The Wine Company



Many sake enthusiasts are surprised to learn that twenty-five years ago ginjo labels were hard to find in Japan. In those days, people were still drinking the cloyingly sweet sakes the breweries had been churning out since the ’50s; no one thought that customers would actually pay more for the quality ginjo and daiginjo sakes brewed in limited amounts for competitions.

In 1981, Dewazakura Brewing Company changed that with the release of "Oka," an affordably priced ginjo label with a polishing ratio of 50 percent and a lovely floral aroma. It was light, crisp and delightful. It was made to be drunk cold. Soon other breweries introduced their own ginjo
labels. And so began one of the most creative periods in the history of sake, earning for Dewazakura the admiration and respect of even its most ardent competitors.

What made the brewery stand out was a drive for innovation. Dewazakura was not a wealthy brewery, or a long-established one, but they were open to change. When the opportunity arose in the years after the war to invite research technicians in from the National Research Institute of Brewing, they jumped at the chance. Drawing on the knowledge and skill of Hideo Abe, a former Institute research advisor, they put new ideas into practice without hesitation.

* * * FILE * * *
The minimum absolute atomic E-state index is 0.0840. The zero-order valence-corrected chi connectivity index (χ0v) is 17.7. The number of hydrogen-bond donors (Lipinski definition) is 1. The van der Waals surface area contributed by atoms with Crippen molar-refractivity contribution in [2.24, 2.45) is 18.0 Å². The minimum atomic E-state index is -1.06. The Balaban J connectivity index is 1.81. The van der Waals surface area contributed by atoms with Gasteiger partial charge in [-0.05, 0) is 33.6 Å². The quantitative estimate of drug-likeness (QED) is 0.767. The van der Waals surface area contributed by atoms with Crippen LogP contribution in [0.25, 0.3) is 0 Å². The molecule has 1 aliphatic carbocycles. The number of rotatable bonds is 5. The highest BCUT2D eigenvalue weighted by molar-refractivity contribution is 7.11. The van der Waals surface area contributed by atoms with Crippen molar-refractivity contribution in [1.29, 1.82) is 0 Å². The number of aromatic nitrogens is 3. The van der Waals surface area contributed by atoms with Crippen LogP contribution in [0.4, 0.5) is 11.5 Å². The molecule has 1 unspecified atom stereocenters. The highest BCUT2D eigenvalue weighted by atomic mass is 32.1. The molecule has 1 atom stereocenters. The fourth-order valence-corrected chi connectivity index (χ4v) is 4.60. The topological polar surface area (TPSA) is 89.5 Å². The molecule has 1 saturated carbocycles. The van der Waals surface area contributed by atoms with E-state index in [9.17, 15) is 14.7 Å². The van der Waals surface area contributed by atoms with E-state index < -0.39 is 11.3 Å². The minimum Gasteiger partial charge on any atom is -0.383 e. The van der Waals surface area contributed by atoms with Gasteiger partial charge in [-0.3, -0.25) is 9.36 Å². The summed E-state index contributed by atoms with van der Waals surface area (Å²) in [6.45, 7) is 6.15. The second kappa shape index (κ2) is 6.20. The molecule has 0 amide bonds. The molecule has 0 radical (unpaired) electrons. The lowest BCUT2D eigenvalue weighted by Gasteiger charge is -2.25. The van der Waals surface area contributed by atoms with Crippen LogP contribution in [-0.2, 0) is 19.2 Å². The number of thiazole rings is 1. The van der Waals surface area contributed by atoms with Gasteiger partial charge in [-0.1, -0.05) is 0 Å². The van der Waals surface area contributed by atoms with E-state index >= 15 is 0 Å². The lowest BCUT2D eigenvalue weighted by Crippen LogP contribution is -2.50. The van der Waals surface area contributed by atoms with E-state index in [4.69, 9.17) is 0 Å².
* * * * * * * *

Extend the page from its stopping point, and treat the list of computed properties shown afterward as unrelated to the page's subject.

By 1991, Dewazakura had perfected its cold storage technique, aging freshly pressed sake at 28 degrees Fahrenheit to keep it as aromatic and flavorful as possible until bottling. In 1996 it introduced "Dewasansan," brewed from a new Yamagata rice strain of the same name, another hit which opened the way for other prefectures to introduce highly specific regional labels. This year, for the first time in history, Yamagata breweries received more gold medals than any other prefecture at the 2004 Japan National Sake Appraisal, an achievement due in no small measure to the pioneering efforts of the Dewazakura Brewing Company.

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